While IT operations and security professionals of various organizations are on the same team, each have their own goals and priorities. IT Ops’ goals are often increased productivity and efficiency, with the purpose of keeping businesses running effectively. Security teams, naturally, are concerned keeping organizations secure from inside and outside threats. To accomplish this, security teams employ and deploy various tools. Unfortunately, some of these tools can be bottlenecks for users, especially IT Ops personnel who are tasked with keeping organizations’ systems running proficiently.
A survey of more than 250 IT Operations professionals was conducted at the 2018 VMworld conference in Las Vegas with the goal of gaining insight into these challenges by discussing security tool usage and experience. The participants were specifically questioned about their integration of security solutions and were asked to describe their organizations’ usage of these products and the difficulties they face.
To little surprise, when security tools are hindrances to users and IT teams, they often go unused — thus making them ineffective and a waste of the organization’s resources. According to the participants, the primary issue with security tools is that these products and solutions are too complicated. More than 64 percent said the complexity of deployment or of daily use is what hinders the tool’s effectiveness the most.
With complexity being the main problem, it’s understandable to see why 44 percent of participants cited ease of use or ease of implementation as the most important attribute of security tools.
Knowing how important it is to simplify tools and their deployment, security teams need to take the concerns of IT Ops teams into account if they want their solutions to be used effectively or even used at all. While highly complex products may offer additional features, if they are not properly implemented, then they likely offer very little security to organizations. Increased collaboration between security and IT Ops teams can help prevent the disconnect.
More “teamwork” between these teams will result in more effective security deployments. Only 21 percent of IT Ops professionals surveyed said they are key decision makers when it comes to selecting security tools. A larger percentage said they are required to use these security tools but aren’t even consulted before decisions are made. By bringing IT Ops personnel to the decision-making table, they are able to ensure their concerns are discussed. This is crucial because it’s the IT Ops personnel who are actually using the tools on a daily basis and can offer a unique and practiced perspective as to the application and capabilities of the tools. This specifically means IT team members should be included in the testing of security solutions before they are adopted to make sure they are not only useful to the organization, but mainly to ensure they can be implemented properly and effectively.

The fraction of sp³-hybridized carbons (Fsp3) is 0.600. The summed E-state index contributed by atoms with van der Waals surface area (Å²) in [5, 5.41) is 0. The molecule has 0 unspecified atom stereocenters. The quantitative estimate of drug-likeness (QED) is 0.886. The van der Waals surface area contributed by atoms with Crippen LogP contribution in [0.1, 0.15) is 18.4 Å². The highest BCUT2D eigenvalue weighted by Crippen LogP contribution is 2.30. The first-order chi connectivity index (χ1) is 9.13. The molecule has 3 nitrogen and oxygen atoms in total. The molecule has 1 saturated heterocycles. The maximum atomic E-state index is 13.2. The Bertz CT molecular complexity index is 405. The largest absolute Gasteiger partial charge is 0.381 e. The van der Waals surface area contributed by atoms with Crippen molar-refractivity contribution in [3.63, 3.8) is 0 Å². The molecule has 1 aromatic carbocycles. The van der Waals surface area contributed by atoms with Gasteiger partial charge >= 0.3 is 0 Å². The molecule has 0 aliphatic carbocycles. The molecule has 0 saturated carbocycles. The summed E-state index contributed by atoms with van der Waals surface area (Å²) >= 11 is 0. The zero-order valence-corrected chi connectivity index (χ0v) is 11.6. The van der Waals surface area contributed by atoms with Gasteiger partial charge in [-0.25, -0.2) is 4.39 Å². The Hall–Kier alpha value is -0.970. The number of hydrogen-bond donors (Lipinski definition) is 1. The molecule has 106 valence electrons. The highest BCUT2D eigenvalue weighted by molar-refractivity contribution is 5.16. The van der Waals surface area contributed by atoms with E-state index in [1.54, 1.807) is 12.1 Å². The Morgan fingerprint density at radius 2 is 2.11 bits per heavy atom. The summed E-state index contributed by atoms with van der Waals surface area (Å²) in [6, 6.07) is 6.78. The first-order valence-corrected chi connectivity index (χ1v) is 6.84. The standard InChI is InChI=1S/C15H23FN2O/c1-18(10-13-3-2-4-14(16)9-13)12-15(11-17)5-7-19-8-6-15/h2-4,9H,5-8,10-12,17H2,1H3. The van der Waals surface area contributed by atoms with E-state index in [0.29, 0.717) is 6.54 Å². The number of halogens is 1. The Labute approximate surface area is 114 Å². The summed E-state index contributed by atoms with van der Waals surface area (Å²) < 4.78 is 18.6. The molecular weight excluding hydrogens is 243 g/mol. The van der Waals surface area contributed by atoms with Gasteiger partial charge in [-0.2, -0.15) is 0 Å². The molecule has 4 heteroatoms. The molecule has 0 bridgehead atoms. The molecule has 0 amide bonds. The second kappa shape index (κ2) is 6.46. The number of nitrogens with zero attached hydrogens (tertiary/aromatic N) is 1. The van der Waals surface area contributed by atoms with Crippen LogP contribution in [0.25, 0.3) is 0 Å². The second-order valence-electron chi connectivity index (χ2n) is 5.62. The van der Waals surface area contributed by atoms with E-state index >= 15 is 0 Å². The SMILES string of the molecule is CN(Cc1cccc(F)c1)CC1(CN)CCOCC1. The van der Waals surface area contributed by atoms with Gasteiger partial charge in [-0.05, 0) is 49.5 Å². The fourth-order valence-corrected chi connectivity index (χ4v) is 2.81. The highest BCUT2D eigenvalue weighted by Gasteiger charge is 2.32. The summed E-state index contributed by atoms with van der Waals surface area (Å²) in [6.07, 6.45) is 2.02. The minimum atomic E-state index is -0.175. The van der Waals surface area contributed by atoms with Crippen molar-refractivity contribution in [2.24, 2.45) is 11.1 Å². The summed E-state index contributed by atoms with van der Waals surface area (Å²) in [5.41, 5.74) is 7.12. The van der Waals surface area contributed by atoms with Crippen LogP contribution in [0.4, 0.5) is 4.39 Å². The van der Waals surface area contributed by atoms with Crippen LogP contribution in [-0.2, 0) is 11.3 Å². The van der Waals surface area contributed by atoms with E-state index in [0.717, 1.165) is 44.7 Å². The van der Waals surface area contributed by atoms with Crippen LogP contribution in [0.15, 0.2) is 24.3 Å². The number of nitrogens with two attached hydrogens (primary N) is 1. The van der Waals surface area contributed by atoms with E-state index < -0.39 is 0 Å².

Conversely, IT teams need to make security teams aware of the critical problems they face that require security solutions. One of these major threats is against the credentials and accounts that IT teams supervise. Security for privileged access managed by IT teams is vital to organizations. These credentials are keys to sensitive data, key applications and internal systems. With so much value to gain from penetrating organizations and seizing this privileged access, it is understandable why 80 percent of breaches involve stolen privileged credentials.
In order to defend this salient concern, IT Ops and security teams need to work together develop an action plan for attaining and maintaining security for these privileged accounts. This requires these teams to understand what these accounts are and what the access they have is. Additionally, organizations should implement the principle of least privilege to limit their vulnerability. IT Ops personnel need to understand that they should only be able to access credentials, accounts and systems that are critical to their individual responsibilities.
Well-informed security teams know they need to employ a privileged access management solution to accomplish these goals, which provide organizations with visibility and control over privileged credentials, applications and internal systems.
As we know, simplicity and ease-of-use are central priorities for IT Ops teams when implementing security tools. Naturally, when the participants were asked about considering a solution designed to offer privileged access management, application control and a least-privilege policy, half of those surveyed said ease of deployment or automation were the most important features. Obviously, ease of deployment would mean the alleviation of some of the IT Ops teams’ struggles, but automation is also a significant attribute. A properly automated tool requires less attention from IT personnel.
These features bring us back to the first point: In order for security tools to be effective, they have to be easy to implement and manage for IT Ops teams. Security personnel need to present solutions that are seamless, which will allow the IT Ops teams to deploy and actually use security tools to their optimal level. Greater collaboration between IT Ops teams and security teams will allow each team to accomplish their individual goals and will enable organizations to improve their security defenses without hindering productivity.